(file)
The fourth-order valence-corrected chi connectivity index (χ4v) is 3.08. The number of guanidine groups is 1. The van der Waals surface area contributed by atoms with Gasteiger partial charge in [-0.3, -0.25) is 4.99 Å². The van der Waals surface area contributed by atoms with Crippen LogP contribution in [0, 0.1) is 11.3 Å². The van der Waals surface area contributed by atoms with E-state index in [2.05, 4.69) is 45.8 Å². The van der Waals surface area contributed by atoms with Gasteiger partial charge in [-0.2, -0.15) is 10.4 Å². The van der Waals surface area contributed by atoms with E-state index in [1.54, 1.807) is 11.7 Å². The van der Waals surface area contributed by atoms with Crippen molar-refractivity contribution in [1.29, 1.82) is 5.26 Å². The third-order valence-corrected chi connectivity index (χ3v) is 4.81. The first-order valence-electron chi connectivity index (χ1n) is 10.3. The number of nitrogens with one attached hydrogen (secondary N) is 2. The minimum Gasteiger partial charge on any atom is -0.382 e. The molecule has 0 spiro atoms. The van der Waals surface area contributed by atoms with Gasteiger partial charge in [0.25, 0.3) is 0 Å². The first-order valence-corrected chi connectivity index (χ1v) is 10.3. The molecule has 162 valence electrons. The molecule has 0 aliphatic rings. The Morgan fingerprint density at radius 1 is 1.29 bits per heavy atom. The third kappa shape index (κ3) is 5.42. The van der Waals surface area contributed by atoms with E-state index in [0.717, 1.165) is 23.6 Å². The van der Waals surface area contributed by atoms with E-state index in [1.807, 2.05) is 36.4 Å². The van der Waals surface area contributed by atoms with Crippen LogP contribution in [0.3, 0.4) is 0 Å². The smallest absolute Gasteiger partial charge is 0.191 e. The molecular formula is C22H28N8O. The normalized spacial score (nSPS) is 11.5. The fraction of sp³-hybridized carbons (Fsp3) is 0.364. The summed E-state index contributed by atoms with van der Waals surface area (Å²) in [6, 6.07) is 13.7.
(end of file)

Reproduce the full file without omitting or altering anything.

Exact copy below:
The fourth-order valence-corrected chi connectivity index (χ4v) is 3.08. The number of guanidine groups is 1. The van der Waals surface area contributed by atoms with Gasteiger partial charge in [-0.3, -0.25) is 4.99 Å². The van der Waals surface area contributed by atoms with Crippen LogP contribution in [0, 0.1) is 11.3 Å². The van der Waals surface area contributed by atoms with E-state index in [2.05, 4.69) is 45.8 Å². The van der Waals surface area contributed by atoms with Gasteiger partial charge in [-0.2, -0.15) is 10.4 Å². The van der Waals surface area contributed by atoms with E-state index in [1.54, 1.807) is 11.7 Å². The van der Waals surface area contributed by atoms with Crippen molar-refractivity contribution in [1.29, 1.82) is 5.26 Å². The third-order valence-corrected chi connectivity index (χ3v) is 4.81. The first-order valence-electron chi connectivity index (χ1n) is 10.3. The number of nitrogens with one attached hydrogen (secondary N) is 2. The minimum Gasteiger partial charge on any atom is -0.382 e. The molecule has 0 spiro atoms. The van der Waals surface area contributed by atoms with Gasteiger partial charge in [0.25, 0.3) is 0 Å². The first-order valence-corrected chi connectivity index (χ1v) is 10.3. The molecule has 162 valence electrons. The molecule has 0 aliphatic rings. The Morgan fingerprint density at radius 1 is 1.29 bits per heavy atom. The third kappa shape index (κ3) is 5.42. The van der Waals surface area contributed by atoms with E-state index in [0.717, 1.165) is 23.6 Å². The van der Waals surface area contributed by atoms with E-state index in [1.807, 2.05) is 36.4 Å². The van der Waals surface area contributed by atoms with Crippen LogP contribution in [0.3, 0.4) is 0 Å². The smallest absolute Gasteiger partial charge is 0.191 e. The molecular formula is C22H28N8O. The normalized spacial score (nSPS) is 11.5. The fraction of sp³-hybridized carbons (Fsp3) is 0.364. The summed E-state index contributed by atoms with van der Waals surface area (Å²) in [6, 6.07) is 13.7.